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As we go to press, however, we are faced with such an
incredible (and disheartening) chain of recent events that
other things pale into insignificance— namely, the actual or
threatened abandonment of more than nijie of our most
interesting and unique P.T.S. operations, all within the year
1930' We note particularly (1) Suspension of our last intra-
city and last loop R.P.O. running, as told at start of chapter;
(2) Abandonment of our last trolley R.P.O. (S. Berdo. R: L.A.,
May 6th— see Chapter 12); (3) Discontinuance of our only
electric interurban Terminal, P.T.S. (same chapter); (4) Im-
minently-threatened abandonment of our last U, S. narrow-
gage R.P.O., Ala. & Durango, as just disctissed; (5) Discon-
tinuance of our last P.T.S. -operated R.P.O. outside the 48
states, and of our only other narrow gage line— the San |. Sc
Ponce, P.R., June 30 (Chapter 15); (6) The end of all Alaskan
R.P.O. service, including the Fair. R: Seward (May 22) and
Nenana Sc St. Michael— see Chapter 15; (7) The demise of our
most spectacular and unique C.P. line (Ridge. R: Durango,
Chapter 3) on March 31; (8) Last run of the historic Reno &
Minden, famed VR;TRR ex-narrow-gage mining road, on


May 31 as told in Chapter 13; and (9) Abandonment of our
only all-year-round boat route, Bell. & Anacortes, as men-
tioned in this chapter. Never in all our history has the
proverbial axe fallen on so many fascinating P.T.S. opera-
tions at once— and may we earnestly hope that its blows are
now done with; that unique new installations will arise to
take their places; and that those amazing and fascinating
phases of the P.T.S. which still remain may be preserved in the
public interest as tokens of a vital national service which
should always intrigue us.

Chapter 1 1


It may be north, south, east or west— the mail must hurry through;
The postal clerk may take no rest, with all these things to do.
He does not see what waits ahead, nor care what lies behind;
The hungry mail sacks must be fed. To all else he is blind . . .

— Earl L. Newton

The Postal Transportation Service
has met, with flying colors, the chal-
lenge of every emergency which has test-
ed its mettle. The most striking and dis-
tinguishing characteristics of the Rail-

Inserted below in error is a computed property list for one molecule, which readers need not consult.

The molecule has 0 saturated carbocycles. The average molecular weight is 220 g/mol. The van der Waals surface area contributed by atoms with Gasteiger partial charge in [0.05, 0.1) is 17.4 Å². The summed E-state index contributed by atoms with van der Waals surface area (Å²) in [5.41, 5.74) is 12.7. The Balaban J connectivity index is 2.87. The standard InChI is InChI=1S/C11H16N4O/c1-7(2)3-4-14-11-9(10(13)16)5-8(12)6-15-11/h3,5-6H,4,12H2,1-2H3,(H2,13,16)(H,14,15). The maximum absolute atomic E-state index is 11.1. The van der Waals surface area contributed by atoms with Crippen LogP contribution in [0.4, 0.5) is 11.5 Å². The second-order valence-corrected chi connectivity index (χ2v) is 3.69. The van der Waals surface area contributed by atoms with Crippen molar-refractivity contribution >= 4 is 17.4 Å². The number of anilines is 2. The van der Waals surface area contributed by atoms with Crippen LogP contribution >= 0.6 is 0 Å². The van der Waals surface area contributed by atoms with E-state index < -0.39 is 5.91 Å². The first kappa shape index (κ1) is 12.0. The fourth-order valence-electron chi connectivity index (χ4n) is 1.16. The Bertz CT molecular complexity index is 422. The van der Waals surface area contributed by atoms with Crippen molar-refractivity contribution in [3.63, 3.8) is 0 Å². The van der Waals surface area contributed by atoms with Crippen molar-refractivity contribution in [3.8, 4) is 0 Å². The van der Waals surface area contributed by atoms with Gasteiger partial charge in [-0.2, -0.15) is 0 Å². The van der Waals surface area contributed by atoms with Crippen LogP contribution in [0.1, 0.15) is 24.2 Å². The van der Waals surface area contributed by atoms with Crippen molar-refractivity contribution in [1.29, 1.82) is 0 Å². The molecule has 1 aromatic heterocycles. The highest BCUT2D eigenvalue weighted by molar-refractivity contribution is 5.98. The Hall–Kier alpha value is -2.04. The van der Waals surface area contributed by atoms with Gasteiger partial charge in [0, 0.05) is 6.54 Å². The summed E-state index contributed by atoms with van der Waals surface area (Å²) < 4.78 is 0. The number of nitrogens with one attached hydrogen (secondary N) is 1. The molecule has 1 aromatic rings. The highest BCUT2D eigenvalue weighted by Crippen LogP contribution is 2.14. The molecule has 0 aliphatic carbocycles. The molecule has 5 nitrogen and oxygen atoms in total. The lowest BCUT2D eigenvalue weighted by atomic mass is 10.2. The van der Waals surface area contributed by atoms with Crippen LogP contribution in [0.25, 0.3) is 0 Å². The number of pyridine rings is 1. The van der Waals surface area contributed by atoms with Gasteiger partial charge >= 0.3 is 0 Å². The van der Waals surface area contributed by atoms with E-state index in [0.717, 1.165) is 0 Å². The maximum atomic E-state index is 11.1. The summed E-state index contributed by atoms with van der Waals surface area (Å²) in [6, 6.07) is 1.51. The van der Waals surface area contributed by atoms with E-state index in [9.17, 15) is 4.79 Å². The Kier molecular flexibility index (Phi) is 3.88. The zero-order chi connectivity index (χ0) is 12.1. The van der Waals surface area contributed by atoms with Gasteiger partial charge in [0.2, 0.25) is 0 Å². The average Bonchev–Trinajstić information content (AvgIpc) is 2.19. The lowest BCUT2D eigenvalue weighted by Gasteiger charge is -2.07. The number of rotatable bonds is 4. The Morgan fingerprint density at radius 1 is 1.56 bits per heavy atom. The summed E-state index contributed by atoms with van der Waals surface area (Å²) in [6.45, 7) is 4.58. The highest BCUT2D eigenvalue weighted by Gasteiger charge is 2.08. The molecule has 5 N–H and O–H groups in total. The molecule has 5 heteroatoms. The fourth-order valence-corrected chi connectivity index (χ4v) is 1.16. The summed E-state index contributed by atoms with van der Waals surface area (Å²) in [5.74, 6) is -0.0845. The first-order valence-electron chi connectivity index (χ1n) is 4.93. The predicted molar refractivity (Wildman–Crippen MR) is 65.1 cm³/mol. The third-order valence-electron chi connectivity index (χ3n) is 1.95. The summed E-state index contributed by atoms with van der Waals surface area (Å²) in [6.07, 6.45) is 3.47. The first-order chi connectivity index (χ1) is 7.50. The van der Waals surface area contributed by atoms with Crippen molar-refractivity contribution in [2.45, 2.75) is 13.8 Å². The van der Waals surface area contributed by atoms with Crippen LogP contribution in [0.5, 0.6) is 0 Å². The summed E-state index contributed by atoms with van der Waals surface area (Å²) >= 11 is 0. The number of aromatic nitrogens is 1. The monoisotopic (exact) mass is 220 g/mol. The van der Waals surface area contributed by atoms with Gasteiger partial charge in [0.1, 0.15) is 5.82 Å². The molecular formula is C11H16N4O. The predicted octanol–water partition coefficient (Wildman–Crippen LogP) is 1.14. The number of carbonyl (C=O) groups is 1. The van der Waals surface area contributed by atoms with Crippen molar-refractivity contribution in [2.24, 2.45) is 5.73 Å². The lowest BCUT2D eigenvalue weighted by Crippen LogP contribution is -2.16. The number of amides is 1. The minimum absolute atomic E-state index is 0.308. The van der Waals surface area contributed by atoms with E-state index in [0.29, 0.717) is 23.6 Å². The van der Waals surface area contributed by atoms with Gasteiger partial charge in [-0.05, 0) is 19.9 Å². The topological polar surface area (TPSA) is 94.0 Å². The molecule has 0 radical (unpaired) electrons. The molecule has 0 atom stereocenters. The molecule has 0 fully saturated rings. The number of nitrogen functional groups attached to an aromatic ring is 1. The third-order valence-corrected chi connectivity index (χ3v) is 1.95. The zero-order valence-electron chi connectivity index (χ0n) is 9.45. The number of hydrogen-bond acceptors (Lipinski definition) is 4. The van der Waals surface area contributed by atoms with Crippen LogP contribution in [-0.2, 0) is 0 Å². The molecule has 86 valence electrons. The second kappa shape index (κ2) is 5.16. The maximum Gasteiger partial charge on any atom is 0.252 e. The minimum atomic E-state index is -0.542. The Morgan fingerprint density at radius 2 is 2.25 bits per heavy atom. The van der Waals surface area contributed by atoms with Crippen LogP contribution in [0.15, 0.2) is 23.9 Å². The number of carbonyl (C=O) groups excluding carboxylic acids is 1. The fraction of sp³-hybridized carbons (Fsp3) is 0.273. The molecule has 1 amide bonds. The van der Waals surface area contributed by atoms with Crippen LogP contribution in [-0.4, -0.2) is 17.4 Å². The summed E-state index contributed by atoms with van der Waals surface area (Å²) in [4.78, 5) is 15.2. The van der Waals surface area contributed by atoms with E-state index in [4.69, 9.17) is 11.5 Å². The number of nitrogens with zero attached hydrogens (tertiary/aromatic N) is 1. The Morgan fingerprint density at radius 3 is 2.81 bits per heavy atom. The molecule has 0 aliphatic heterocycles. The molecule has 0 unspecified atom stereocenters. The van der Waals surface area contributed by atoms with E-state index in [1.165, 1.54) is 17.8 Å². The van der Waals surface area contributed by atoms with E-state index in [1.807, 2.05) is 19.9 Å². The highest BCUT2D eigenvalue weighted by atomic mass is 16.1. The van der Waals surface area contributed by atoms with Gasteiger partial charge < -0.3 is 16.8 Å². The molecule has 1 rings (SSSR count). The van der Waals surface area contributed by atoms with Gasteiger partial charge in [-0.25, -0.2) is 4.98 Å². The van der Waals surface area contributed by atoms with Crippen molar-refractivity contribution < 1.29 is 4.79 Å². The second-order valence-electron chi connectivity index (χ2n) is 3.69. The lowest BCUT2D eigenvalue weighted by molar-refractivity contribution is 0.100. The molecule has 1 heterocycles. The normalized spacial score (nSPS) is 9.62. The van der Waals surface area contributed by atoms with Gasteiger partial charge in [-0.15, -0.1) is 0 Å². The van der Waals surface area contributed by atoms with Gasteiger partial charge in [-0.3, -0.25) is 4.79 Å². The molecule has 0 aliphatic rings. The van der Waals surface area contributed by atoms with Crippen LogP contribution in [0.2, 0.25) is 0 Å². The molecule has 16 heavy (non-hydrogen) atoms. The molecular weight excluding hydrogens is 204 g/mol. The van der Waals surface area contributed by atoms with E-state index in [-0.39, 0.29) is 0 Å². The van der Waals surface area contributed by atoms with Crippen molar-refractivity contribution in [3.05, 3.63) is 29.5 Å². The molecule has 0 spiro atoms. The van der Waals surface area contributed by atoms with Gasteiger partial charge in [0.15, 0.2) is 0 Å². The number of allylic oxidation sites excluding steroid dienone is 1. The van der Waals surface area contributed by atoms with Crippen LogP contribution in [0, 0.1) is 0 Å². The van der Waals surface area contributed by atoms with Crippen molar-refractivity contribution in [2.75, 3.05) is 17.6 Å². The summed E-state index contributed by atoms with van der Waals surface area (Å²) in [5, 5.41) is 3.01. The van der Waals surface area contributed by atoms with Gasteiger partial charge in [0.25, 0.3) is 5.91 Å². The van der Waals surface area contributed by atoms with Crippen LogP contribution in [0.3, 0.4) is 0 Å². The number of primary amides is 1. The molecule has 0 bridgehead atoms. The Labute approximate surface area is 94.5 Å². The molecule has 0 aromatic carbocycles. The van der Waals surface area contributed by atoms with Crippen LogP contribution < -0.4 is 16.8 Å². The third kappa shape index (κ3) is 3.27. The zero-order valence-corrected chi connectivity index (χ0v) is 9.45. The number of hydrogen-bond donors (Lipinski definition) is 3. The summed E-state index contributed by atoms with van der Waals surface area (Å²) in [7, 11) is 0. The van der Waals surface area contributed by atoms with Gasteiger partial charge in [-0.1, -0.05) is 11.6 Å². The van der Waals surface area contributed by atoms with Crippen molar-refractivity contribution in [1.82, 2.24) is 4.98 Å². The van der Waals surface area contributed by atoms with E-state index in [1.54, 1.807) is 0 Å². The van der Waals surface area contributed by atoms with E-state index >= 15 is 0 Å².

way Mail Service (as it was designated
throughout the period this chapter
covers) have perhaps been the high
standards of ability and citizenship and
the almost military degree of discipHne required of its per-
sonnel. A swiftly moving train is no place for a sluggard or
weaklins:, and the Civil Service examination for admission is
another incentive toward high standards. Discipline has been
paramount since the days of the first railway mail clerks (large-
ly Civil War veterans) and is reflected even today in the
written orders, the "Black Book," and in the district and divi-
sional ranks of P.T.S. officialdom.

The great Chicago fire of 1871 was the R.IM.S.'s first big
challenge. Although its division headquarters was destroyed
when the Post Office Building burned to the ground. Super-
intendent Bangs promptly stationed postal cars at various



points about the city, called in the clerks who were on layoff,
and took care of all outgoing mail. Mail connecting via
Chicago was detoured, and prompt and efTicient local mail
scr\ice was soon under way. Oddly, enough, the post-ofTice
and R.M.S. quarters were twice again destroyed in later
smaller fires, requiring the R.P.O. cars to be spotted about
the city again as before.

The R.M.S. had the key job of opening the first post offices
and mail routes in Oklahoma, durins: the breakneck land
rush of 1889; a railway mail clerk opened the first Guthrie
post office. But most pitiful of the emergencies to which the
Service lent its valiant hand was the great Jacksonville,
F-orida yellow-fever epidemic of 1888. Little dreaming that
Walter Reed would reveal just eleven years later that only
mosquitoes carried the yellow death, R.M.S. officials ordered